The physician also points out that the essence of palliative care lies in its ability to give patients with end-of-life needs the option to be among their loved ones. This means that palliative services should not be hospital-bound; they need to be extended to the homes of the patients.
“Our studies have shown that almost 60 percent of our patients prefer to die outside a hospital setting,” she says. “Yet, compared to other countries with similar healthcare facilities, patients in Qatar spend the longest time in hospitals, prior to death. In order for their wishes to be granted, we have to ensure we have the manpower and resources to provide home care.”
Qatar’s palliative care programme, though relatively young in comparison with its Western counterparts, is the first palliative care programme in the region to receive the recognition of the Joint Commission International – an international accreditation body specialising in healthcare – on three occasions. Additionally, the programme has also started a Fellowship programme in palliative care.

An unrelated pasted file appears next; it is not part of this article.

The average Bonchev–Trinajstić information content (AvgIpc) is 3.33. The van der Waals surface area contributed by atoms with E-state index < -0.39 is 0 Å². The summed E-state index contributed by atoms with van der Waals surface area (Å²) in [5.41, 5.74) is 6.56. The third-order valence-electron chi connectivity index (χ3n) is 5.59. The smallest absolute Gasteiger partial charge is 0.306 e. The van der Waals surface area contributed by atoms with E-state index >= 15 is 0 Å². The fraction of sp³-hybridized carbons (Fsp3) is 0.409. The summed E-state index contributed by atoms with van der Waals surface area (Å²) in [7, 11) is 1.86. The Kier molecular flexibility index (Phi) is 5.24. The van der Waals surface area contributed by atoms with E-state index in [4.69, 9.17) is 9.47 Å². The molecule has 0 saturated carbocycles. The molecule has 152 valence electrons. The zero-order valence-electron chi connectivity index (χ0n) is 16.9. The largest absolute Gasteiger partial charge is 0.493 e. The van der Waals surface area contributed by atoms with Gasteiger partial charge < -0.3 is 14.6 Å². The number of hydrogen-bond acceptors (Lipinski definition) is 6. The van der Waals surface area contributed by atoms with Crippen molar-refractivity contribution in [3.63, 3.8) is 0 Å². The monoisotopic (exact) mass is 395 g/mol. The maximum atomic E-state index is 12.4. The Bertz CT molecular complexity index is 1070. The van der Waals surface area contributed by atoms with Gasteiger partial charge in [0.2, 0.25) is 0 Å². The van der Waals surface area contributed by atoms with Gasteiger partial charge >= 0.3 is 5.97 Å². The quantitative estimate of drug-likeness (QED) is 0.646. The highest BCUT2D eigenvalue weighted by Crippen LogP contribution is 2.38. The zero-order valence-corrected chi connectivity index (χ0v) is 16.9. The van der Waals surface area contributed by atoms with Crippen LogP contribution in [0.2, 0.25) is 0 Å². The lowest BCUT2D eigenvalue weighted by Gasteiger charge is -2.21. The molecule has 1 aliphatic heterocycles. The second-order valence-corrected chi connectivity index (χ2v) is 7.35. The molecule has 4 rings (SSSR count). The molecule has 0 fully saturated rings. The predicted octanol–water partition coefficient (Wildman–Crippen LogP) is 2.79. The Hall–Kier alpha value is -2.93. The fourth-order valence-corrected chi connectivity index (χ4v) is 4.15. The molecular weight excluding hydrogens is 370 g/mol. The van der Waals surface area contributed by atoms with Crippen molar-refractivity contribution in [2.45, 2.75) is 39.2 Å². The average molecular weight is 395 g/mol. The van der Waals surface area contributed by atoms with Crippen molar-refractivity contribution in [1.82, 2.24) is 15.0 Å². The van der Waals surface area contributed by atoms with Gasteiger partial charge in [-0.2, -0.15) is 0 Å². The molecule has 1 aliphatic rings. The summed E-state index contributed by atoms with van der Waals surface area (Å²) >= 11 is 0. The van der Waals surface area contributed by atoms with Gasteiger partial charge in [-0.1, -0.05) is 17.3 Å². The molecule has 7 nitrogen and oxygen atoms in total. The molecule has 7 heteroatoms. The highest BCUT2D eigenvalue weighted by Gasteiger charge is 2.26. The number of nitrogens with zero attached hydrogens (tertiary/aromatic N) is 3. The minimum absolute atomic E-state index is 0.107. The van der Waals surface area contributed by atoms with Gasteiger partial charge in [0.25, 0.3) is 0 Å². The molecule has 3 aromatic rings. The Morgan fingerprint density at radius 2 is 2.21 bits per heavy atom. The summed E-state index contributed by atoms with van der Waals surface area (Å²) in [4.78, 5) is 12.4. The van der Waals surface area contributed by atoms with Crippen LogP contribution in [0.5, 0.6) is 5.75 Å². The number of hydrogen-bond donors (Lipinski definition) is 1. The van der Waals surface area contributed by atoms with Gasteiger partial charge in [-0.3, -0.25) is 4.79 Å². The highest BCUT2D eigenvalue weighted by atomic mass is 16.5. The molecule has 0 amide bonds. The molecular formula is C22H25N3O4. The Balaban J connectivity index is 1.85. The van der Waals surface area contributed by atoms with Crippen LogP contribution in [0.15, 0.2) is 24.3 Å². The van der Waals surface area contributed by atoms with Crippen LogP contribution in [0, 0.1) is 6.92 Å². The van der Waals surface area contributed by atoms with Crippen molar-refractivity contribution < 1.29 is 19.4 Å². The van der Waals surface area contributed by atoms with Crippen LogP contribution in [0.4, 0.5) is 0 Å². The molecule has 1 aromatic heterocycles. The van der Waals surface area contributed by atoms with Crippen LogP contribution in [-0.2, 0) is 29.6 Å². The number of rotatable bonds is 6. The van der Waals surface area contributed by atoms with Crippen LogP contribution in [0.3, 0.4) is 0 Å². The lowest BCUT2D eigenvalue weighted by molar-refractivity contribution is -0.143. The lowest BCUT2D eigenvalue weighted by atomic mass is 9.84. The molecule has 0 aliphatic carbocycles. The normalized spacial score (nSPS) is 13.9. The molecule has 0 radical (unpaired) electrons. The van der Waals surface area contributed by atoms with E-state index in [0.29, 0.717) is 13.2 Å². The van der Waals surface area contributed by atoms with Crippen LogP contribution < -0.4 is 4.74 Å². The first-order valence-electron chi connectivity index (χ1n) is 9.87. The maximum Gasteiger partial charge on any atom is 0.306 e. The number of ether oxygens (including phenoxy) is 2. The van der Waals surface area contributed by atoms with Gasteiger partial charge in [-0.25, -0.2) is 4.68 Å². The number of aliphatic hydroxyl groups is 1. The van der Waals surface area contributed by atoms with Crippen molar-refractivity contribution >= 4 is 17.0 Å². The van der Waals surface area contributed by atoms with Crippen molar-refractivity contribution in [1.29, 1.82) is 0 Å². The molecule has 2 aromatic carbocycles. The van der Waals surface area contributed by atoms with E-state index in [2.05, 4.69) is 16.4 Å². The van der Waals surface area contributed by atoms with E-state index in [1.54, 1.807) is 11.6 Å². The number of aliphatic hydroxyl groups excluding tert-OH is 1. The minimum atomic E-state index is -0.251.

The 10-bed unit located on the first floor of NCCCR is a significant start. And hearing from the family of a patient who was cared for at the facility helps to provide a true understanding of the magnitude of its impact.
Zeinab Doukali, an Assistant Program Editor at Al Jazeera, lost her mother to cancer a year ago; she was taken care of in both a medical ICU at Hamad Medical Corporation, and at the palliative care unit at the NCCCR, under Dr Hassan.
“You only need to walk through the swing doors under the sign that says Supportive and Palliative Care, and you can feel the gentleness, understanding and acceptance that seems to radiate from the doctors, nurses and staff there,” says Doukali.
“It’s hard to describe the level of care that those people gave my mother – the respect they showed her until her last breath; their reassuring smiles; their quiet conversations,” she says. “I remember how, even when she was quite weak, she said she felt energised a few days into her first stay in the unit. Even the way they touched my mother, the manner in which they turned her over in bed – it was as if she was the most precious thing in their lives.
“I’m a journalist and I consider myself adept at describing emotions. But when I saw the interaction between my mother, who couldn’t speak English, and the nurses – most of who couldn’t speak Arabic – I realised that the language of compassion needs neither alphabets nor vocabulary.”